I’ve got a series of questions for you. Do you a like big time fastball? Yeah SlabStoxNate, we love a big time fastball! Do you like a wipe out slider? Who doesn’t? Do you like huge strikeout potential? Please tell me more! Do you like big time walk potential? Um…why would we like that? Do you like injury concerns? Where are you going with this? Do you like an above average probability your pitching prospect becomes a reliever? You’ve ruined my excitement, you L7 Weenie.
Of course, I am talking about Blue Jays pitching prospect, Nate Pearson. I don’t want you to worry, though. Even though all these statements are true and not all of them are positive, I am still extremely high on Pearson. Let’s take a closer look at the Blue Jays big righty.
Full Disclosure: Aaron and I split a Nate Pearson card together: a 9.5/10 Red Wave auto. This article has been written because I really like the player and I am in no way trying to influence the price of our card. When I write these prospect profiles, I choose players I don’t currently own, but I thought Pearson was too interesting to not write about.
Here is a list of prospects on Fangraphs that have a 80 future fastball and a 65 future slider: Nate Pearson. If we drop it to a 70 fastball and 65 slider the list grows slightly bigger: Pearson and Forrest Whitley. That’s great company to be in for Pearson. Pearson doesn’t have the change of pace pitches Whitley has, thus he’s not the same level of prospect, but he’s got an excellent foundation to build off of. The nice thing about Pearson is, he’s not just your big time fastball/slider prospect, as Fangraphs also give him 55 future value on his change up and curve. The issue with Pearson is that he has poor command. Fangraphs and MLB Pipeline give his command a 45, which is below average. Pitching prospects with big time stuff and poor command usually end up pitching in the majors but not in the rotation. The nice thing for Pearson investors is if he does end up in the pen, he has the stuff to be the next Edwin Diaz.
Normally in these prospect profiles, I go over various stats to approve or disapprove investment strategies on each prospect. Unfortunately for us, because of two injuries last year (oblique strain and broken ulna), we don’t have a big enough sample size to make any observations about his talent. He’s pitched 40 innings in his career. He had 20 innings against Rookie and A-ball talent two years ago. You should expect him to dominate those levels as a college draftee. He also had 20 innings in the AZL this year. You can’t really use that as he was coming off a season where he pitched a total of 1.2 innings and was rusty in the AZL. This is an extensive way of saying Pearson is a huge unknown, and we can’t base anything of his career stats so far. We sure can dream on his tools though.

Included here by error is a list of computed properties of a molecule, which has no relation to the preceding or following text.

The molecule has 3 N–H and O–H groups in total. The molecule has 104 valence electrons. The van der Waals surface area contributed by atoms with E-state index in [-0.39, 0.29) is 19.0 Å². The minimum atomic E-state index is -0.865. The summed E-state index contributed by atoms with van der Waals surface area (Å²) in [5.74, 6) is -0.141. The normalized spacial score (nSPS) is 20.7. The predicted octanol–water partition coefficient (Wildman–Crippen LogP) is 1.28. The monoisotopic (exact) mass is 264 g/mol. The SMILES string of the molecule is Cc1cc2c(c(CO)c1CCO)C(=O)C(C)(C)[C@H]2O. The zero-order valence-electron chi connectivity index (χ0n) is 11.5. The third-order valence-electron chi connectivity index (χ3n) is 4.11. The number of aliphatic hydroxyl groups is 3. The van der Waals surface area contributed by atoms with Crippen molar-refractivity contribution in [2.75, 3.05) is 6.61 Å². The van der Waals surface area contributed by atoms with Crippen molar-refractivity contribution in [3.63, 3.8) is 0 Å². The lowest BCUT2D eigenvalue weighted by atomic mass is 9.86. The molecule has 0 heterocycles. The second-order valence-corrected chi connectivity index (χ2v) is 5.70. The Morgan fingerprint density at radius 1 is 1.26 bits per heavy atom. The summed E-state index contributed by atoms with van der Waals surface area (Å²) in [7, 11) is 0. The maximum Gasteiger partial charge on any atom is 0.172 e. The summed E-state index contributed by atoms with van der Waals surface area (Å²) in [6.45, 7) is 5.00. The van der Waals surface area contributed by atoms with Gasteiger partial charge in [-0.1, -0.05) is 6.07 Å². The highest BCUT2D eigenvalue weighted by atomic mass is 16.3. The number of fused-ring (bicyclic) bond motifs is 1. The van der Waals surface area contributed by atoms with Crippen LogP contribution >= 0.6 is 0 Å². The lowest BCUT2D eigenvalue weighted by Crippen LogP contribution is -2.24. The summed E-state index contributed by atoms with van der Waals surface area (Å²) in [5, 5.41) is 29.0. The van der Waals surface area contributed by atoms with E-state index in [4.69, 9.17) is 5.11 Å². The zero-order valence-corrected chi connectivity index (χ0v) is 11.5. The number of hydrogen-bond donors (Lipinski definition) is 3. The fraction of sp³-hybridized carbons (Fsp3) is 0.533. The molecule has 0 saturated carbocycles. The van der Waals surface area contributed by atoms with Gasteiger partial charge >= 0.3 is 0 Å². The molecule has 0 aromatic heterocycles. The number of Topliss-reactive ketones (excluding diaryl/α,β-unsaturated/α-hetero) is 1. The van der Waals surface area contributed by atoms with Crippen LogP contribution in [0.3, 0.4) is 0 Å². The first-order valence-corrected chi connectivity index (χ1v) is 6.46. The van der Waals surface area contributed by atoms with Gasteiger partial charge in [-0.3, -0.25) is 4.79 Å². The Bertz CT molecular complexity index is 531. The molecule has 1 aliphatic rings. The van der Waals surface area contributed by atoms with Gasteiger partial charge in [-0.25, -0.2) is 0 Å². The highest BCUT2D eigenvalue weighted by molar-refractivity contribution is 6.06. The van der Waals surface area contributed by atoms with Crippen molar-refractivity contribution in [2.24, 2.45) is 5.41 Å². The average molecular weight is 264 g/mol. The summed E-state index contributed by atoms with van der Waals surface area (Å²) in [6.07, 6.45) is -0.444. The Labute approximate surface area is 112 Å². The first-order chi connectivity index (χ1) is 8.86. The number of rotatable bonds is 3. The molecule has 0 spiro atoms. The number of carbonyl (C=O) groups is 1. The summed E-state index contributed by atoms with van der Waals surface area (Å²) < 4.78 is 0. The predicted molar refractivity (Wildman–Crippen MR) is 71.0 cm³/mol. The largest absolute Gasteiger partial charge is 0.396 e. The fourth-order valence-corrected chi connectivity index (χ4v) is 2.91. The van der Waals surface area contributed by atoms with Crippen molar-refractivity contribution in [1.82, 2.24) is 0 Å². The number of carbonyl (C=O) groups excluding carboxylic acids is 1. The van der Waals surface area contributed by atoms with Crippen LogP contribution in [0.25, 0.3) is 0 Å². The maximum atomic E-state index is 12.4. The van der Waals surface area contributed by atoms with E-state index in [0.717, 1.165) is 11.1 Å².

There’s not doubt in my mind Pearson will make the MLB. There’s also no doubt in my mind he will rack up a ton of strikeouts when he gets there. Whether he ends up in the rotation or in the pen is dependent upon him sharping his command and refining his change of pace pitches. If he can do both those things, you’re looking at one of the top pitching prospects in baseball. If he can’t, your looking at the top relief prospect in baseball. No matter the outcome, Pearson appears to have a valuable career ahead of him.
Pearson base autos are going in the 10 to $12 range. You know who else has autos in the 10 to $12 dollar range? If you guessed Josh Hader and Edwin Diaz, you are correct. He has the stuff to be every bit as dominant as Hader and Diaz. The downside here is extremely low, and the upside is sky high. If he can gain some more command and add that to his pitch repertoire, he’s one of the best (if not the best) pitching prospects in the game.
I believe if he can hit that point, you’d be looking at tripling or quadrupling your money. If he can’t but becomes one of the best relievers in the game, you’ll likely break even. If he completely fails, you’ll be out $8 a card. Pearson is close to as low risk/high reward as you can get.